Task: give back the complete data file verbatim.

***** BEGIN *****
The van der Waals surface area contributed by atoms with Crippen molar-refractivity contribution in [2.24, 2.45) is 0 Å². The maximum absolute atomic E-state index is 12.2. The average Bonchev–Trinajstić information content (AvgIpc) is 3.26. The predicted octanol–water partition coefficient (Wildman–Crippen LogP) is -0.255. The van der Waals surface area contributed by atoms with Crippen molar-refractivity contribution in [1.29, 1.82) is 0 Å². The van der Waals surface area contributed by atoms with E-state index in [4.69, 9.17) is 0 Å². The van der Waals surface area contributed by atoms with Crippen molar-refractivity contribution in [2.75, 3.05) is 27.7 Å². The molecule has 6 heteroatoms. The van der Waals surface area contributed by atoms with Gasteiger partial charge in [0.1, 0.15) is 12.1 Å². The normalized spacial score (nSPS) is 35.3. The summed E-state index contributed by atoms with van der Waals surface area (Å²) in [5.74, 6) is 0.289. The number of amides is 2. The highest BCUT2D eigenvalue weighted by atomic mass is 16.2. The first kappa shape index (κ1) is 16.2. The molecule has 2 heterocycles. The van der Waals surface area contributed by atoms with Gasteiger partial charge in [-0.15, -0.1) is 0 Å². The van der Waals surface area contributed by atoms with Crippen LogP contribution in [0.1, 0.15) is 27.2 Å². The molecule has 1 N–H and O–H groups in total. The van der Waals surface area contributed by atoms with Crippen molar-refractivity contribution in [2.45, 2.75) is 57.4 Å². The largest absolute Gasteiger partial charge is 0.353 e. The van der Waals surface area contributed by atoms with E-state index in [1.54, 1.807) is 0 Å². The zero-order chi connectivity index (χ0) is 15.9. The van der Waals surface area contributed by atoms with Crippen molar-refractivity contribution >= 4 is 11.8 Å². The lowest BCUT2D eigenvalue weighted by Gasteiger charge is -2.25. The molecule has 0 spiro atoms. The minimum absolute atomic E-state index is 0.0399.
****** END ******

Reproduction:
The van der Waals surface area contributed by atoms with Crippen molar-refractivity contribution in [2.24, 2.45) is 0 Å². The maximum absolute atomic E-state index is 12.2. The average Bonchev–Trinajstić information content (AvgIpc) is 3.26. The predicted octanol–water partition coefficient (Wildman–Crippen LogP) is -0.255. The van der Waals surface area contributed by atoms with Crippen molar-refractivity contribution in [1.29, 1.82) is 0 Å². The van der Waals surface area contributed by atoms with E-state index in [4.69, 9.17) is 0 Å². The van der Waals surface area contributed by atoms with Crippen molar-refractivity contribution in [2.75, 3.05) is 27.7 Å². The molecule has 6 heteroatoms. The van der Waals surface area contributed by atoms with Gasteiger partial charge in [0.1, 0.15) is 12.1 Å². The normalized spacial score (nSPS) is 35.3. The summed E-state index contributed by atoms with van der Waals surface area (Å²) in [5.74, 6) is 0.289. The number of amides is 2. The highest BCUT2D eigenvalue weighted by atomic mass is 16.2. The first kappa shape index (κ1) is 16.2. The molecule has 2 heterocycles. The van der Waals surface area contributed by atoms with Gasteiger partial charge in [-0.15, -0.1) is 0 Å². The van der Waals surface area contributed by atoms with Crippen LogP contribution in [0.1, 0.15) is 27.2 Å². The molecule has 1 N–H and O–H groups in total. The van der Waals surface area contributed by atoms with Crippen molar-refractivity contribution in [2.45, 2.75) is 57.4 Å². The largest absolute Gasteiger partial charge is 0.353 e. The van der Waals surface area contributed by atoms with E-state index in [1.54, 1.807) is 0 Å². The zero-order chi connectivity index (χ0) is 15.9. The van der Waals surface area contributed by atoms with Crippen molar-refractivity contribution >= 4 is 11.8 Å². The lowest BCUT2D eigenvalue weighted by Gasteiger charge is -2.25. The molecule has 0 spiro atoms. The minimum absolute atomic E-state index is 0.0399.